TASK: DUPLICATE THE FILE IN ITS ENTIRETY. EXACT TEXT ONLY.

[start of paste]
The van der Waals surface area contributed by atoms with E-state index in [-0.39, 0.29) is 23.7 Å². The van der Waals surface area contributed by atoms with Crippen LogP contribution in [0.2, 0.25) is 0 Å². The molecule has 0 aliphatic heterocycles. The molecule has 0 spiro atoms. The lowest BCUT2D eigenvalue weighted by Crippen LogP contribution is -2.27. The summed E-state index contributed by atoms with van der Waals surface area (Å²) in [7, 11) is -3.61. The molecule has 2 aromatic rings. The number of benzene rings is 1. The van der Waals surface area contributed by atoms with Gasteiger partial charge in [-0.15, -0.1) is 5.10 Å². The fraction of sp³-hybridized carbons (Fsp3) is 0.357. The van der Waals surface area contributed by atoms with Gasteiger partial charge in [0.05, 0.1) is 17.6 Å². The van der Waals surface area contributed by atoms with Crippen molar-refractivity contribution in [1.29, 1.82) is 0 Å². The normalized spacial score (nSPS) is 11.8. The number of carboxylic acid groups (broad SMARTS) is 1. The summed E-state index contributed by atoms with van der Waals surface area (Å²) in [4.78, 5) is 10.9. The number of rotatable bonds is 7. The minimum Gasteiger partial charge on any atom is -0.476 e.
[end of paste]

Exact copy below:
The van der Waals surface area contributed by atoms with E-state index in [-0.39, 0.29) is 23.7 Å². The van der Waals surface area contributed by atoms with Crippen LogP contribution in [0.2, 0.25) is 0 Å². The molecule has 0 aliphatic heterocycles. The molecule has 0 spiro atoms. The lowest BCUT2D eigenvalue weighted by Crippen LogP contribution is -2.27. The summed E-state index contributed by atoms with van der Waals surface area (Å²) in [7, 11) is -3.61. The molecule has 2 aromatic rings. The number of benzene rings is 1. The van der Waals surface area contributed by atoms with Gasteiger partial charge in [-0.15, -0.1) is 5.10 Å². The fraction of sp³-hybridized carbons (Fsp3) is 0.357. The van der Waals surface area contributed by atoms with Gasteiger partial charge in [0.05, 0.1) is 17.6 Å². The van der Waals surface area contributed by atoms with Crippen molar-refractivity contribution in [1.29, 1.82) is 0 Å². The normalized spacial score (nSPS) is 11.8. The number of carboxylic acid groups (broad SMARTS) is 1. The summed E-state index contributed by atoms with van der Waals surface area (Å²) in [4.78, 5) is 10.9. The number of rotatable bonds is 7. The minimum Gasteiger partial charge on any atom is -0.476 e.